Activities That Support Lesson Plans

Premium Lesson Plans: 1848 Revolutions and UK Reform Short and Long activities: Includes two different activities. A long chart analysis in which students examine the causes of nine different revolutions and a short except activity where students compare six different revolutions. Students then answer four questions. Includes teacher answers. If using the long activity you may wish to divide students up and allow students to present their answers to the class OR make it a learning station-style activity where students rotate to different stations.

Les Miserables Reading : brief excerpt from the book Les Miserables

Note: The above activities are best used with the Virginia Prentice Hall World History: The Modern Era textbook.

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Lesson Plans World History II SOL 7abcd

Lesson Plans World History II SOL 7abcd: Latin-American Revolutionaries and the Monroe Doctrine

Standard WH II: The student will demonstrate knowledge of the Latin American revolutions of the nineteenth century by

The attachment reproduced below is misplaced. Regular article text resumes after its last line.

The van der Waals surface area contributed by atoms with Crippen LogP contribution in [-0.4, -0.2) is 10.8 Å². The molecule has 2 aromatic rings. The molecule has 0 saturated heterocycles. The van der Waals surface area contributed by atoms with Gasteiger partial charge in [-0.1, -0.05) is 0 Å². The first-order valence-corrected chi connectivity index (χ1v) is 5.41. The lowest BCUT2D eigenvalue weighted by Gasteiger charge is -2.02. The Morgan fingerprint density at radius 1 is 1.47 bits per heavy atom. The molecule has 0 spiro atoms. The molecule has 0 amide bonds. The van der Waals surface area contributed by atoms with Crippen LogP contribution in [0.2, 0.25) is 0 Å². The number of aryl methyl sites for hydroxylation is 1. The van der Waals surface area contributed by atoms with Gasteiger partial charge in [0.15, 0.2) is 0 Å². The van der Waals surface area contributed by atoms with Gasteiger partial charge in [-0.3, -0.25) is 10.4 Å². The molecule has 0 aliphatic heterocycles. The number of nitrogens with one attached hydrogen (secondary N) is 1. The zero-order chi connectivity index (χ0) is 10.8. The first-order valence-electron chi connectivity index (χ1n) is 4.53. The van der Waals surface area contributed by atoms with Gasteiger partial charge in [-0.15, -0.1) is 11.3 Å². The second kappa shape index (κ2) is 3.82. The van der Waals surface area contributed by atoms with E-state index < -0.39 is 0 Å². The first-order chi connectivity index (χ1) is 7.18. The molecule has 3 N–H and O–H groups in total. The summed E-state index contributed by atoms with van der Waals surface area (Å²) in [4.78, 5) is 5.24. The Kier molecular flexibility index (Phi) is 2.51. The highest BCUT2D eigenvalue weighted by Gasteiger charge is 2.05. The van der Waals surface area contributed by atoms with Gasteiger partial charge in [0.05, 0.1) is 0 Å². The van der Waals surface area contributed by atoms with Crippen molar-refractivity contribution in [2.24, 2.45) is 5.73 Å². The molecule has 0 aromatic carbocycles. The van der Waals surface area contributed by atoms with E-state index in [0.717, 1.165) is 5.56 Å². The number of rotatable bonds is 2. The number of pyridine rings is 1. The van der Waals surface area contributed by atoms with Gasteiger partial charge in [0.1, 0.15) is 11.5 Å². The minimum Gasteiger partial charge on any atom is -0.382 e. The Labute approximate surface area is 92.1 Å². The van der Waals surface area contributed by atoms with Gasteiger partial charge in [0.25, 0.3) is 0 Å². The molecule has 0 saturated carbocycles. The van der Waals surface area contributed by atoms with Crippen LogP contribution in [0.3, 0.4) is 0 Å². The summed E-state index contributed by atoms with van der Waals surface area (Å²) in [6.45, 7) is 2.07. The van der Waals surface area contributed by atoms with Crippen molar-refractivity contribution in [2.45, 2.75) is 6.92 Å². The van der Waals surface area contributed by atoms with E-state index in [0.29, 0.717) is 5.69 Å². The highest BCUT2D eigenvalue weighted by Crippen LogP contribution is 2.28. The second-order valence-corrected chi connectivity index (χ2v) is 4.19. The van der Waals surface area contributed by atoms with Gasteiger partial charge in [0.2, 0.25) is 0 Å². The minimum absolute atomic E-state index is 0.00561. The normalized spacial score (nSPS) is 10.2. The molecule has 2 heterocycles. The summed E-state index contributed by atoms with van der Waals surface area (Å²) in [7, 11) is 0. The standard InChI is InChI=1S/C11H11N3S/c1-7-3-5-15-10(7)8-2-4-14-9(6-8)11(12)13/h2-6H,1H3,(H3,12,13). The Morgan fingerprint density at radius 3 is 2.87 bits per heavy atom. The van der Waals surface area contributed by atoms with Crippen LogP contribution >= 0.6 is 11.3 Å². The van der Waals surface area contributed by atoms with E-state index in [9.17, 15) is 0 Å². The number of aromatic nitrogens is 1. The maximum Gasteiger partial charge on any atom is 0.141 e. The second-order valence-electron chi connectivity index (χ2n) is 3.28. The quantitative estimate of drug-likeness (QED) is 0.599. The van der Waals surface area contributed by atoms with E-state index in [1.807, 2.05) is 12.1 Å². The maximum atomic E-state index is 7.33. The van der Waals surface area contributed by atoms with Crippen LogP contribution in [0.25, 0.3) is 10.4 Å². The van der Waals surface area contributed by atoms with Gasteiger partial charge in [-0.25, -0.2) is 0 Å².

Objectives:
a) describing the colonial system as it existed by 1800.
b) identifying the impact of the American and French Revolutions on Latin America.
c) explaining the contributions of Toussaint L’Ouverture and Simón Bolivar.
d) assessing the impact of the Monroe Doctrine.

Lesson Plans
Introduction: A Bell-ringer activity
Notes: Students copy-down and discuss teacher generated notes
Activities: Students complete various in class activities to support learning including video analysis, maps, charts, diagrams, graphic organizers, worksheets, text-book questions, group discussion, KWL Charts etc.
Assessment: Informal, Formal, Exit-Questions, Teacher Questioning. Quizzes, Tests, Projects
Essential Knowledge:
SOL 7a
Characteristics of the colonial system
• Colonial governments mirrored the home governments.
• Catholicism had a strong influence on the development of the colonies.
• A major element of the economy was the mining of precious metals for export.
• Major cities were established as outposts of colonial authority.
– Havana   – Mexico City   – Lima    – São Paulo    – Buenos Aires
Rigid class structure
• Viceroys / colonial officers
• Creoles
• Mestizos

SOL 7b:
Influence of the American and French Revolutions on Latin America
• Slaves in Haiti rebelled, abolished slavery, and won independence.